Coffee, Rhum, Sugar & Gold

A Postcolonial Paradox

As a system of oppression, colonialism never ceased, but re-branded. And while the products from The Global South that traditionally symbolized relationships of power and exploitation may have changed, colonialism has continued to exist in other forms. Ten artists reunited around an exhibition in San Francisco examine the topic.

Among the examined artists, Jamaican-born artist Ebony G. Patterson’s tapestry and fiber works explore gender and body politics. In A View Out and A View In (2015) Patterson plays with the tropes associated with youth culture – excess, embellishment – and builds a canvas to explore the disembodiment of youth, black culture, state violence and exclusion from mainstream society.

Firelei Báez’ large scale paintings examine the exclusion of specific cultural histories and bodies from the broad spectrum of popular culture, using hair and women’s corporeality to re-write those cultural myths. Baez, who was born in Dajabón, Dominican Republic, bordering Haiti, grew up with parents from both sides of the border. At age ten, she moved to the US and her paintings are wrought with this vibrant, multilayered psychological journeying from place to place. Her colorful use of flowers, natural big, unrestrained hair and curvy silhouettes puts black and brown women’s bodies into a wider context of rejecting what Spivak would describe as their subaltern status, instead inviting an audience to gaze at the body that is undesired and invisible in the realm of whiteness.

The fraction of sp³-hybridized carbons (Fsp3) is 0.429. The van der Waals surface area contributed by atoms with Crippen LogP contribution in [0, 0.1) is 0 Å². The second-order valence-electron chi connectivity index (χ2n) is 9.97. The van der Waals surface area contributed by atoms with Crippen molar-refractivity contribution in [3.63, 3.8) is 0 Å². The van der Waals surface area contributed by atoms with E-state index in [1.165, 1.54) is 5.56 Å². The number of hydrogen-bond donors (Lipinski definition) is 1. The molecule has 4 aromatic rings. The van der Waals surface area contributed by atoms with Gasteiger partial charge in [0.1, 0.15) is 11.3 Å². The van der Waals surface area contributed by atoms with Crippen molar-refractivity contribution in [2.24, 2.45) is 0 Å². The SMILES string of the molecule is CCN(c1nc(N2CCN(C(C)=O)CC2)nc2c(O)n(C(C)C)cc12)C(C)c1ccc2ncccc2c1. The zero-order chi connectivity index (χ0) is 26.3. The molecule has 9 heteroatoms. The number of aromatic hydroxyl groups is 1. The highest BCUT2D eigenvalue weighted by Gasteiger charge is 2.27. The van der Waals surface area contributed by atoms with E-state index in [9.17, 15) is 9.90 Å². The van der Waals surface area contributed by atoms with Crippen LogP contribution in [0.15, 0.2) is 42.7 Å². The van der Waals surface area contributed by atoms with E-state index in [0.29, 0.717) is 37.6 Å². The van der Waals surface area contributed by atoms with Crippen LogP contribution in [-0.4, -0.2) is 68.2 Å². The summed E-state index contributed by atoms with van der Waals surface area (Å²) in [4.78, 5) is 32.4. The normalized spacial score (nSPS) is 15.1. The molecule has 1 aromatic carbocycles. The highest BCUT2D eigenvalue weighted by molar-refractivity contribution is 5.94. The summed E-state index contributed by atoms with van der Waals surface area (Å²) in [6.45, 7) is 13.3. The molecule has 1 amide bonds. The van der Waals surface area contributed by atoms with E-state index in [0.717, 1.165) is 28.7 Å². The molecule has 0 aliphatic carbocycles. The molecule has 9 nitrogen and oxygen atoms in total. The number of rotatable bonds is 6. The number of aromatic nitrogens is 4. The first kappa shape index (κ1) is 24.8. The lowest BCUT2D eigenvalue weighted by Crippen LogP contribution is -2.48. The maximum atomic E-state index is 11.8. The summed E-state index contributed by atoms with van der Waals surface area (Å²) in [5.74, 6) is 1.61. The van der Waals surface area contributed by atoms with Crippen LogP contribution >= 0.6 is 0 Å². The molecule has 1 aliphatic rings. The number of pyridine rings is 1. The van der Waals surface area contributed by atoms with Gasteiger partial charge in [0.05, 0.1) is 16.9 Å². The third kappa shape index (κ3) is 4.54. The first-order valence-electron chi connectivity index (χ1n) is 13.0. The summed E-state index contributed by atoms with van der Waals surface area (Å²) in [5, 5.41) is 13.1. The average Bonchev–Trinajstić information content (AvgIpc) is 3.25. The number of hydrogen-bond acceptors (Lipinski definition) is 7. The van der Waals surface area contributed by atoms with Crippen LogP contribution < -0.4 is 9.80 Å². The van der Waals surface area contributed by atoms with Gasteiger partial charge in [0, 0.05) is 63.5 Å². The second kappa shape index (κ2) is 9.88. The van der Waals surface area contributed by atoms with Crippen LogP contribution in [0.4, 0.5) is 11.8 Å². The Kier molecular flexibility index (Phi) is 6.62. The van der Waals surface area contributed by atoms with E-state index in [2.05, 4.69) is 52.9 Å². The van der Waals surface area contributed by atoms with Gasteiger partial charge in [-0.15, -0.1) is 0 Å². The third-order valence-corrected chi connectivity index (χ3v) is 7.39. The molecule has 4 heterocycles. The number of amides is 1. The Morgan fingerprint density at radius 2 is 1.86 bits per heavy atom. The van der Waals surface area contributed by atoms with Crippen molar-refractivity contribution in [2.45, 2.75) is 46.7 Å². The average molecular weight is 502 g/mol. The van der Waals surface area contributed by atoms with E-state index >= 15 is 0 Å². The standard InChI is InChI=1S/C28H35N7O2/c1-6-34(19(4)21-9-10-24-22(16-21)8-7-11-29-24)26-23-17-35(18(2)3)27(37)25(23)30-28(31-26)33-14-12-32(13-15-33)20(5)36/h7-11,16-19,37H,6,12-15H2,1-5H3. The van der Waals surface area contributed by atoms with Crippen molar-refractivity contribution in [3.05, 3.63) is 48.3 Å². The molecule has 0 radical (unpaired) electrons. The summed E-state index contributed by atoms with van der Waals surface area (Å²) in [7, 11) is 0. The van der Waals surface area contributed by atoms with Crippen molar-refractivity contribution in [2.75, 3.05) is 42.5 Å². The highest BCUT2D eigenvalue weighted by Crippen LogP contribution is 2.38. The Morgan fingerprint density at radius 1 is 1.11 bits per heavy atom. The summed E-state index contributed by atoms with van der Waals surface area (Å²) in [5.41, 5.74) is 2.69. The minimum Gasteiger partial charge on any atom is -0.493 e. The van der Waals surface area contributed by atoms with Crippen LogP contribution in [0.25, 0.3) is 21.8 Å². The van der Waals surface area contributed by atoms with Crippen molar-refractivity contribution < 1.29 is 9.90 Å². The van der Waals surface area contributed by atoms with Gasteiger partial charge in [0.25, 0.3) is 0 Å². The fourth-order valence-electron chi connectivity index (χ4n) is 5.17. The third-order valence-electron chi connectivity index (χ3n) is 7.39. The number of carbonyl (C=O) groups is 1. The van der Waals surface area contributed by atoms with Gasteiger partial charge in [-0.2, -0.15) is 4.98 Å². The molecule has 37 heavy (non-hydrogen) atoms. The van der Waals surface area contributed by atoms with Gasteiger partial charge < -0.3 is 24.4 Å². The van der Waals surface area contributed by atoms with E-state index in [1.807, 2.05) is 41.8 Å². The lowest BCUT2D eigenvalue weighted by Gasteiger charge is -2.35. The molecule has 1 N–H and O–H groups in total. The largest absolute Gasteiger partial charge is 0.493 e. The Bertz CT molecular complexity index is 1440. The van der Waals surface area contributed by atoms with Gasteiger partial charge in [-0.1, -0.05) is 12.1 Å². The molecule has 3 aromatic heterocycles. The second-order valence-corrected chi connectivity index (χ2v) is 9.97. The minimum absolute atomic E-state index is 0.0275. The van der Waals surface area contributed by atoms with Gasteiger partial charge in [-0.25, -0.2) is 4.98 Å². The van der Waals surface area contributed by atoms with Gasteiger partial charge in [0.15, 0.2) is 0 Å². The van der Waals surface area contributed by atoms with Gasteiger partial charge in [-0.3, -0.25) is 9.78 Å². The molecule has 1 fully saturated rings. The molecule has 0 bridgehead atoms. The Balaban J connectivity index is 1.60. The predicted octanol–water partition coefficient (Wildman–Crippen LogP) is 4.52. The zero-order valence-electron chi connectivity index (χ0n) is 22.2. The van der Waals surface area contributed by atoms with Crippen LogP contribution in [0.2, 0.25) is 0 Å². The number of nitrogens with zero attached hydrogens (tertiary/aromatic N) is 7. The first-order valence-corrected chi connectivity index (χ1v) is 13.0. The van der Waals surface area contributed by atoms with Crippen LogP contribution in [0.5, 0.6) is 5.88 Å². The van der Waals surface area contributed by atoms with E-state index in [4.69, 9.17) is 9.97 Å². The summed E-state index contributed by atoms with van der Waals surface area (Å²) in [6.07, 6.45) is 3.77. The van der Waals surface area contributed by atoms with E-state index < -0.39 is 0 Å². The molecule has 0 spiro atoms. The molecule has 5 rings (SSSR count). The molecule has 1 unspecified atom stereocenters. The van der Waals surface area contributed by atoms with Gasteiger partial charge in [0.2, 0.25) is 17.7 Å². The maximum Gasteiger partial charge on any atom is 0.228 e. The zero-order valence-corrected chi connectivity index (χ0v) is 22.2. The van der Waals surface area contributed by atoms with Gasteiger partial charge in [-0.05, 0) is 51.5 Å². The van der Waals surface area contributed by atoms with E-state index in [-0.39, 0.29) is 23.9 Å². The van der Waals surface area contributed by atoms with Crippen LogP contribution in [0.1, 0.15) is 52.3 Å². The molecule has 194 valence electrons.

In 2018, in a series entitled The Redbones, Lavar Munroe – who lives and works in Indiana and the Bahamas, where he was born – built a fictionalized account of a group of children forced by wealthy landowners to be on the frontline of war as a rite of passage. Over the course of four years, Munroe collected photographs from cities in Senegal that he used as references for the paintings. The gory crimson and pink is a reflection of the atrocities that occur throughout the Global South and is a demonstration of how little power is yielded by those in lower income brackets, the unsheltered and the subaltern. The use of that palette also speaks to the barely covered flesh and the requisite trauma that lay just beneath the surface of people’s impacted by colonialism and the subsequent dilution of that history through postcolonialist rule.

The politics of the Caribbean hold a complicated narrative, one immersed in its brutal history of the capture of Africans, the terroristic and violent nature of the system imposed on those captives and the consistent refusal to acknowledge the painful and destructive legacy both on the captives and the indigenous population of those islands. The curation of the Coffee, Rhum, Sugar & Gold: A Postcolonial Paradox, by Larry Ossei-Mensah and Dexter Wimberly, cleverly raises this subject by including Firelei Baez’ How to Slip Out of Your Body Quietly (2018), which approaches the idea of the connection of human tragedy with ecology as a witness to it’s abuses. Using the black/brown female body as the roots, the below-the-ground interior life of a foundation of the flora and fauna that grow from the ground is a gesture of poeticism and an illustrative way to think of what the Indian scholar and feminist critic Gayatri Chakravorty Spivak might describe as “the subaltern as female is even more deeply in shadow.”